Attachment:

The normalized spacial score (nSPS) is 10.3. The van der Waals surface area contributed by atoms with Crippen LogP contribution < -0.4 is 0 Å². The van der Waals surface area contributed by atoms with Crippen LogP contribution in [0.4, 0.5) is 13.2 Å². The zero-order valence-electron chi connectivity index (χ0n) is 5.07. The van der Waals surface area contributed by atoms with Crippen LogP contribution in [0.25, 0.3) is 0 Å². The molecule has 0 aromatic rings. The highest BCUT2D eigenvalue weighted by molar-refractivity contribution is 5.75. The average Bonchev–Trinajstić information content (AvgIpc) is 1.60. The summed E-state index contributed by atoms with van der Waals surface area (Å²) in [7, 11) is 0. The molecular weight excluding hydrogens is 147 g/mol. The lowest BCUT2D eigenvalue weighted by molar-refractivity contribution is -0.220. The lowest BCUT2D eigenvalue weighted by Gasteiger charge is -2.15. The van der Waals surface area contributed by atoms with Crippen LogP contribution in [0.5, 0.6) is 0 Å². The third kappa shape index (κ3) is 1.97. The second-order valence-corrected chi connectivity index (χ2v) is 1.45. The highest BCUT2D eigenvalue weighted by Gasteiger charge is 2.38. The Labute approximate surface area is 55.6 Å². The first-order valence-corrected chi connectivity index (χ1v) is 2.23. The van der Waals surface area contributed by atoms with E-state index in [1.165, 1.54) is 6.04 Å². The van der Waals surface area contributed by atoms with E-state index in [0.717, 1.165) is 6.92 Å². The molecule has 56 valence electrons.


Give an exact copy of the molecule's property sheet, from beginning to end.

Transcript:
The normalized spacial score (nSPS) is 10.3. The van der Waals surface area contributed by atoms with Crippen LogP contribution < -0.4 is 0 Å². The van der Waals surface area contributed by atoms with Crippen LogP contribution in [0.4, 0.5) is 13.2 Å². The zero-order valence-electron chi connectivity index (χ0n) is 5.07. The van der Waals surface area contributed by atoms with Crippen LogP contribution in [0.25, 0.3) is 0 Å². The molecule has 0 aromatic rings. The highest BCUT2D eigenvalue weighted by molar-refractivity contribution is 5.75. The average Bonchev–Trinajstić information content (AvgIpc) is 1.60. The summed E-state index contributed by atoms with van der Waals surface area (Å²) in [7, 11) is 0. The molecular weight excluding hydrogens is 147 g/mol. The lowest BCUT2D eigenvalue weighted by molar-refractivity contribution is -0.220. The lowest BCUT2D eigenvalue weighted by Gasteiger charge is -2.15. The van der Waals surface area contributed by atoms with Crippen LogP contribution in [0.5, 0.6) is 0 Å². The third kappa shape index (κ3) is 1.97. The second-order valence-corrected chi connectivity index (χ2v) is 1.45. The highest BCUT2D eigenvalue weighted by Gasteiger charge is 2.38. The Labute approximate surface area is 55.6 Å². The first-order valence-corrected chi connectivity index (χ1v) is 2.23. The van der Waals surface area contributed by atoms with E-state index in [1.165, 1.54) is 6.04 Å². The van der Waals surface area contributed by atoms with E-state index in [0.717, 1.165) is 6.92 Å². The molecule has 56 valence electrons.